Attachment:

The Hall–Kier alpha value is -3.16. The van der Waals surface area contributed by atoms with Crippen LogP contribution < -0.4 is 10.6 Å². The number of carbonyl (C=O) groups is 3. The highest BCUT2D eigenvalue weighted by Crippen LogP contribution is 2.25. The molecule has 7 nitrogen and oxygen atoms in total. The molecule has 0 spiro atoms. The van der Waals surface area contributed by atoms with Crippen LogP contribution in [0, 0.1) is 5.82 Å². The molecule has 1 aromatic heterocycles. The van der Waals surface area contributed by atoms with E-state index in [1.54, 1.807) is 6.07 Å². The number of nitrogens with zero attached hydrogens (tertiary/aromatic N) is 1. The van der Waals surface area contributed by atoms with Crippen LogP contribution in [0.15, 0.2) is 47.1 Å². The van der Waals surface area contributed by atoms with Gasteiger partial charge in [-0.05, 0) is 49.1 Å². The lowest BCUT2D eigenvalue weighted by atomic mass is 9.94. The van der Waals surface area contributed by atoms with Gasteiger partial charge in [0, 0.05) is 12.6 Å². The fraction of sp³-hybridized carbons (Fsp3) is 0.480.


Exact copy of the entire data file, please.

The Hall–Kier alpha value is -3.16. The van der Waals surface area contributed by atoms with Crippen LogP contribution < -0.4 is 10.6 Å². The number of carbonyl (C=O) groups is 3. The highest BCUT2D eigenvalue weighted by Crippen LogP contribution is 2.25. The molecule has 7 nitrogen and oxygen atoms in total. The molecule has 0 spiro atoms. The van der Waals surface area contributed by atoms with Crippen LogP contribution in [0, 0.1) is 5.82 Å². The molecule has 1 aromatic heterocycles. The van der Waals surface area contributed by atoms with E-state index in [1.54, 1.807) is 6.07 Å². The number of nitrogens with zero attached hydrogens (tertiary/aromatic N) is 1. The van der Waals surface area contributed by atoms with Crippen LogP contribution in [0.15, 0.2) is 47.1 Å². The van der Waals surface area contributed by atoms with Gasteiger partial charge in [-0.05, 0) is 49.1 Å². The lowest BCUT2D eigenvalue weighted by atomic mass is 9.94. The van der Waals surface area contributed by atoms with Gasteiger partial charge in [0, 0.05) is 12.6 Å². The fraction of sp³-hybridized carbons (Fsp3) is 0.480.